1. Mekelle University as a supporter of small enterprises
    2. Urban and peri-urban agriculture
    3. Co-operative organisations
    4. The airport as a catalyst for economic development

    We have put together a series of images, which provide a snapshot of different parts of the urban economy in Mekelle.

    Tradition has it that Mekelle University was first formed beneath the Momona Tree on its campus – the shadow of which served as its first office. Nowadays it retains an important social function as both a meeting point and a place of intrigue for visitors. The DPU has been partnering with Mekelle University for the past 5 years– we have been immensely grateful for the contributions of University staff. Image: Matthew Wood-Hill

    Tradition has it that Mekelle University was first formed beneath the Momona Tree on its campus – the shadow of which served as its first office. Nowadays it retains an important social function as both a meeting point and a place of intrigue for visitors. The DPU has been partnering with Mekelle University for the past 5 years– we have been immensely grateful for the contributions of University staff. Image: Matthew Wood-Hill

    Coffee culture is rife in Mekelle with numerous coffee-houses lining a series of tree-lined streets close to the centre. We asked a new business owner why she had chosen this area in the face of such established competition. She had opened her coffee-house just one month ago, but her reply highlighted the social and economic role the businesses play in this area. They serve as meeting points for local business-people through which they engage with and build their professional networks. Image: Matthew Wood-Hill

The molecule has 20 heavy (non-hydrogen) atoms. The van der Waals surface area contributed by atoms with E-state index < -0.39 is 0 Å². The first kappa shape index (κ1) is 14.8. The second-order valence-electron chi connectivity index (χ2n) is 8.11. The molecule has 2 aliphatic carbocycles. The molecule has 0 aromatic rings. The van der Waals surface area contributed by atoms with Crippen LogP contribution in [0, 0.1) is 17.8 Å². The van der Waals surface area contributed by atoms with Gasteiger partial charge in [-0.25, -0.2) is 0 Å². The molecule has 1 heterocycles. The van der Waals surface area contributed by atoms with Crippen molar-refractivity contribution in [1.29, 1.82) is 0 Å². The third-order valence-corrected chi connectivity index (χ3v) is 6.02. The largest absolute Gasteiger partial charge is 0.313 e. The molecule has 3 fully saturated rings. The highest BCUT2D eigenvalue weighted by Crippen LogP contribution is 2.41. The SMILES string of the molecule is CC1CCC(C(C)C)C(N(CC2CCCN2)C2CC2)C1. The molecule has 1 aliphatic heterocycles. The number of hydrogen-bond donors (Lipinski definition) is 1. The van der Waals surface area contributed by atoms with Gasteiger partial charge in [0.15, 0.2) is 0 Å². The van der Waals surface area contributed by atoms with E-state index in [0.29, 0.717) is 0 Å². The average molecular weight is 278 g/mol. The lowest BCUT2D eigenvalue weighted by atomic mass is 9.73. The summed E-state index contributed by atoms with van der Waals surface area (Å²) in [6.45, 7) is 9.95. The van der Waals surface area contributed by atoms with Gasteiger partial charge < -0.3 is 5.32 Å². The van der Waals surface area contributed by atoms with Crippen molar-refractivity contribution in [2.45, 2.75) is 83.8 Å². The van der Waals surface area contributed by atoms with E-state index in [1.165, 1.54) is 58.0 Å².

Coffee culture is rife in Mekelle with numerous coffee-houses lining a series of tree-lined streets close to the centre. We asked a new business owner why she had chosen this area in the face of such established competition. She had opened her coffee-house just one month ago, but her reply highlighted the social and economic role the businesses play in this area. They serve as meeting points for local business-people through which they engage with and build their professional networks.
    Image: Matthew Wood-Hill

    Messebo cement factory, the fifth largest in Ethiopia, dominates views towards the outskirts of the city. It is by far the largest business and employer in the region and a key contributor to the local construction sector. Slow-build developments are common in Mekelle – this is evidently not due to a lack of available resources, but more often than not a consequence of financial difficulties which delay progress. Image: Tsuyoshi

    Messebo cement factory, the fifth largest in Ethiopia, dominates views towards the outskirts of the city. It is by far the largest business and employer in the region and a key contributor to the local construction sector. Slow-build developments are common in Mekelle – this is evidently not due to a lack of available resources, but more often than not a consequence of financial difficulties which delay progress.
    Image: Tsuyoshi Aiki

    Young boys roam the popular streets of Mekelle offering their services as shoe cleaners. While they often appear to be working independently, these boys actively contribute a small amount each day to an informal savings scheme in order to increase their financial capital. Image: Matthew Wood-Hill

    Young boys roam the popular streets of Mekelle offering their services as shoe cleaners. While they often appear to be working independently, these boys actively contribute a small amount each day to an informal savings scheme in order to increase their financial capital.